Last week, Retake wrote an Open Letter to Speaker Egolf and Senator Wirth seeking their leadership in defeating SB 47. Speaker Egolf asked for an opportunity to share his thoughts. So this post includes an unedited letter from the Speaker followed by a few brief thoughts of mine.
Dear Retake Our Democracy,
I wanted to take this opportunity to share some of my thoughts with your readers for the conversation around SB 47. The original bill as introduced had several fatal flaws, which I can’t – and won’t – support. I will only support this legislation if it’s good for the environment, ratepayers, and the affected communities.
When I first learned about the bill, I wanted to ensure that community groups’ voices were at the table with the utility and the legislators. I asked one of my analysts to convene a series of conversations about the bill, including environmental and conservation groups, San Juan County and the City of Farmington, and other economic development groups from the northwest area. The group met for weeks, sometimes on a daily basis for hours.
I want to thank all of these groups, including Western Resource Advocates, Conservation Voters New Mexico, National Resources Defense Council, the Environmental Alliance, and Four Corners Economic Development, for all of the time and energy they have invested into these conversations. They displayed tremendous creativity and dedication in trying to make the bill into an example of how to move out of coal responsibly and in a way that creates a future for the impacted communities.
PNM has announced that it will close the coal-fired San Juan Generating Station because it is too expensive to operate a coal facility. I believe in creating a strong renewable replacement that would result in lower electric bills for PNM customers while diversifying and expanding our renewable energy economy. One of my concerns that the original bill did not fully address is the impact on the Four Corners area, particularly the Central Consolidated School District, whose students are mostly Navajo. This school district will lose a huge percentage of its property tax base, which has already been bonded to fund school buildings. The Four Corners area will struggle to address the need to diversify its economy.
Our state, and particularly the Four Corners area, has been invested in coal for years. But coal plants are no longer economically viable. There are better, cleaner options including utilizing the solar energy opportunities in the same area.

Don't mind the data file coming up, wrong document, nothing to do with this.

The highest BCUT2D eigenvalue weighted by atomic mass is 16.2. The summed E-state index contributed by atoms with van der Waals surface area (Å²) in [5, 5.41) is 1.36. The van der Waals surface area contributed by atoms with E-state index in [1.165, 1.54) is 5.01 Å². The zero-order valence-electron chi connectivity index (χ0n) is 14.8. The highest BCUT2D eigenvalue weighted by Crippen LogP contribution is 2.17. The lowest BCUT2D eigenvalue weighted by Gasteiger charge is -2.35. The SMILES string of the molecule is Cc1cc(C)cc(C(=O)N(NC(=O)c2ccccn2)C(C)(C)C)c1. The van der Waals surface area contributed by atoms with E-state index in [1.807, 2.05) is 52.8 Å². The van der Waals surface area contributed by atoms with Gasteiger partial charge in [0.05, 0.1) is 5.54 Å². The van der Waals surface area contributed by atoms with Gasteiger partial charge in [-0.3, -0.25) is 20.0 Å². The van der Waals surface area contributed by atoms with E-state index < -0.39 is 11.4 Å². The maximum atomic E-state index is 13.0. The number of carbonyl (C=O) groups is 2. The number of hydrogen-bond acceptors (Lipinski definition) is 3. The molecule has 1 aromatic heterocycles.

We recognize that the situation is far from perfect and is incredibly complex. The substitute adopted in the Senate Conservation Committee represents much of the good progress made so far, but still has further to go to find consensus and to have my support.
Please know that my office is committed to ensuring that you have access to all the information that we have on the substitute bill and the conversations taking place. My staff and many community groups have dedicated countless hours to ensure that community voices are represented. You are welcome to contact my office for current updates and information at any time. I am pleased how many of you have taken us up on this offer already.
Speaker of the New Mexico House
A note from Paul: I wish that our representatives in Washington were as deliberate in seeking solutions to complex problems. I am also pleased that the Speaker and his process also focus on the economic impact of the transition from coal to renewables upon Four Corners and San Juan residents and upon the Central Consolidated School District. But the fundamental problem that needs to be examined, is that PNM is not doing this out of the goodness of its heart, but out of a desire to continue to extract exorbitant fiscal benefit for its shareholders and highly paid executives and always at the expense of ratepayers. The last publicly shared, amended bill continues to insist upon the entire cost of the bond being paid by ratepayers, leaving shareholders free and clear of responsibility for PNM’s poor decision of predicating future financial viability on operating a coal plant for decades longer than was ever practical. It is PNM’s responsibility to maximize profit; I am not naive. But there are corporations that seek profit while also maintaining a strong social purpose. Not so, PNM.
What’s more, even should PNM relent and agree to split the cost of this transition between ratepayers and shareholders, the effort to do this legislatively clearly abrogates the Public Regulation Commission’s charge to regulate energy and the rates associated with it. In the PRC, PNM has played fast and loose with the truth innumerable times. But in the PRC, PNM is subject to challenges from other groups and from PRC Hearing Officers. Through this discovery process, PNM’s claims can be challenged. Increasingly, the PRC Hearing Officers are finding flaws in PNM’s positions and are calling them on it.
PNM is clearly attempting to work around the PRC right now because in 2018 two PRC Commissioners (Lovejoy and Jones) who are persistent PNM supporters are being challenged by strong, progressives with significant bases of support. Should either of those races remove Commissioner Jones or Lovejoy, the composition of the PRC would shift significantly, from a split of 3-2 that almost always favors PNM to one that would be 3-2 with the majority far more inclined to hold PNM accountable. And if both should lose….. Oh happy day! PNM sees this and is urgently seeking to get redress from the legislature.
In the end, while I respect Speaker Egolf’s effort to extract a good deal for ratepayers and the impacted communities, my well-founded fear is that he is negotiating with an organization that has a lengthy history of bad faith negotiations. It is time to say NO to PNM and let the PRC do its job.
Paul & Roxanne